Water being a universal solvent, dissolves most things it comes in contact with. Contamination of water is a serious threat to the lives of our country. Contaminants could be biological, chemical, physical, or radiological in their nature.
Physical contaminants change the physical properties of water including the appearance of water. Some of the instances of physical contaminants can be organic material found in streams, lakes or rivers from soil erosion.
Chemical contamination occurs when certain harmful compounds or elements are dissolved in water. Here are a few instances of chemical contaminants like salts, nitrogen, bleach, metals pesticides, animal drugs, humans and bacterial toxins.
Biological contaminants are microbes like bacteria, viruses, protozoa along with relatively more visible parasites that are dissolved in water.
Radiological contaminants can be defined as chemical elements that contain a number of unbalanced neutrons and protons. This results in atoms which are unstable and can give out ionizing radiation. Plutonium, uranium and cesium are instances of radiological contaminants.
Although microorganisms are the biggest cause of waterborne diseases, chemical contaminants are more insidious and cause adverse health effects like cancer, cardiovascular disease, neurological diseases, and even miscarriage. Most contaminants enter your water supply through leaching, accidental spills, runoff, and atmospheric deposition.
What is TDS?
From a drinking water supply perspective, the sum total of all kinds of contaminants (physical, chemical, biological, and radiological) constitutes the Total Dissolved Solids quotient of water. This, in fact, is a measure of the amount of organic and inorganic substances dissolved in a liquid. These can be present in ionized, molecular, or even micro-granular suspended form. TDS concentrations is measured in parts per million. The concentration of TDS in water is determined with the help of a digital meter. When TDS is >= 500 ppm, you need to invest in an RO water purifier.
Effects of waterborne contamination
The contaminants could be acute or chronic, depending on the health effects they cause.
Acute contaminants are those whose effects are seen within hours to days since the affected consume the contaminated water. They are generally suspected only if many people in the immediate community are falling sick. It makes sense to use a TDS meter to check the TDS levels of water from time to time or when you find something suspicious. A sudden, unexplained spurt in TDS could indicate that there is contamination in your vicinity. The human body can battle most microbial contaminants in the normal way you fight germs. So, the acute contaminants actually don’t offer any permanent effects. However, if the level is high enough, then they tend to make people sick. This is dangerous for someone whose immunity is serious weak!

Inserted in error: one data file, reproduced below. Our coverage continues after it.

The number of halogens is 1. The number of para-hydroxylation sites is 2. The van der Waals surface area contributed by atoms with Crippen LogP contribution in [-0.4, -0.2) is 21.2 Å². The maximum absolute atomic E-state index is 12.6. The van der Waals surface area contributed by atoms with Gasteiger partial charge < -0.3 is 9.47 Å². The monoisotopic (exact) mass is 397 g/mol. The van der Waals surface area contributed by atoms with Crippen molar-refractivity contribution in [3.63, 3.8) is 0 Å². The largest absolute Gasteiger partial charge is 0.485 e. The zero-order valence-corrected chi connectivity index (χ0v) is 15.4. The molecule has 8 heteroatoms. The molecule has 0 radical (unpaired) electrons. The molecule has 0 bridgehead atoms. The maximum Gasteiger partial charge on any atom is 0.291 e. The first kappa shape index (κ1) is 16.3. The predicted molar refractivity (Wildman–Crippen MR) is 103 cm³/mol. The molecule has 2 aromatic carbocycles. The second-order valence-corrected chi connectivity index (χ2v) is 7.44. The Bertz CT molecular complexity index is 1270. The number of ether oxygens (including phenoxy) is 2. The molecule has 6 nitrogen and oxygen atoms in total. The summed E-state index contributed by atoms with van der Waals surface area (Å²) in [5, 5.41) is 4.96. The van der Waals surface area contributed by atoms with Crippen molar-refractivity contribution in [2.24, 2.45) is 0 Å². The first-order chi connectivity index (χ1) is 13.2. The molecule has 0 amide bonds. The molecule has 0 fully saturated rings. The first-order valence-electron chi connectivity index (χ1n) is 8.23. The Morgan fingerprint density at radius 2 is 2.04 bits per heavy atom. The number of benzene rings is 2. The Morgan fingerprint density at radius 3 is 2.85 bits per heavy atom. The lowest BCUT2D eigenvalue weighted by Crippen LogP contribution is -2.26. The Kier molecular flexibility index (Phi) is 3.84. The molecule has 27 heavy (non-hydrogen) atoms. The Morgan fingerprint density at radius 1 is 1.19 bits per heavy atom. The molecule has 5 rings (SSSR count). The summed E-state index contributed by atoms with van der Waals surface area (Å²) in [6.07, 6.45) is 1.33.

On the other hand, there are contaminants that act more insidiously as the harmful effects of contamination are not seen until after years of consuming the contaminated water. The drinking water pollutants having chronic effects comprise chemicals (like solvents, disinfection byproducts, and pesticides), minerals (like arsenic) and radionuclides (like radium). Some of the instances of chronic effects are kidney or liver problems, cancer, or even reproductive difficulties.
Here is a complete list of contaminants of water:
Microorganisms: There are a lot of health risks which are associated with drinking water alone. The most common is the infection caused by viruses, pathogenic bacteria, and parasites (including helminths and protozoa). A massive contamination and disease outbreak can be caused by a breakdown in the water supply. However, in the case of sporadic diseases it can be due to other kinds of breakdowns or repeated low-level contamination.
Pyrogens: These are responsible for producing fever. Endotoxins are the commonest pyrogens. These are lipopolysaccharides (LPS) and produced by E.Coli which is a Gram-negative bacteria. Endotoxins are complex LPS which form an integral portion of all gram-negative bacteria’s outer cell wall.
Dissolved Inorganic Ions: Some dissolved and inorganic ions include chlorides, silicates, fluorides calcium, magnesium, bicarbonates, phosphates, sulphates, ferrous compounds and nitrates.
Dissolved Organic Compounds: These are usually derived from plant and animal decay along with human activities involving introduction of protein, pesticides, alcohol, chloramine, detergents or herbicides, in the environment.
Dissolved Gases: Water naturally contains dissolved nitrogen, carbon dioxide, and oxygen, which can alter your water’s pH. The ionic balance is changed by this.
Suspended Particles: Sometimes larger suspended particles of sand, silt, clay or even vegetation varying in size between 1 – 10µm can be found in water. They are responsible for causing turbidity and usually settle down at the bottom. Suspended particles can cause irreparable damage to reverse osmosis membranes and filters used for water purification.
Colloidal Particles: These are much smaller than the suspended particles found in water, at just 0.01 – 1.0µm, and never settle.
When there is a high possibility of contamination of your water, you need to invest in a water purifier. After all, nothing is more important than your health and your family’s health. Read on to know about the best water purifier for home.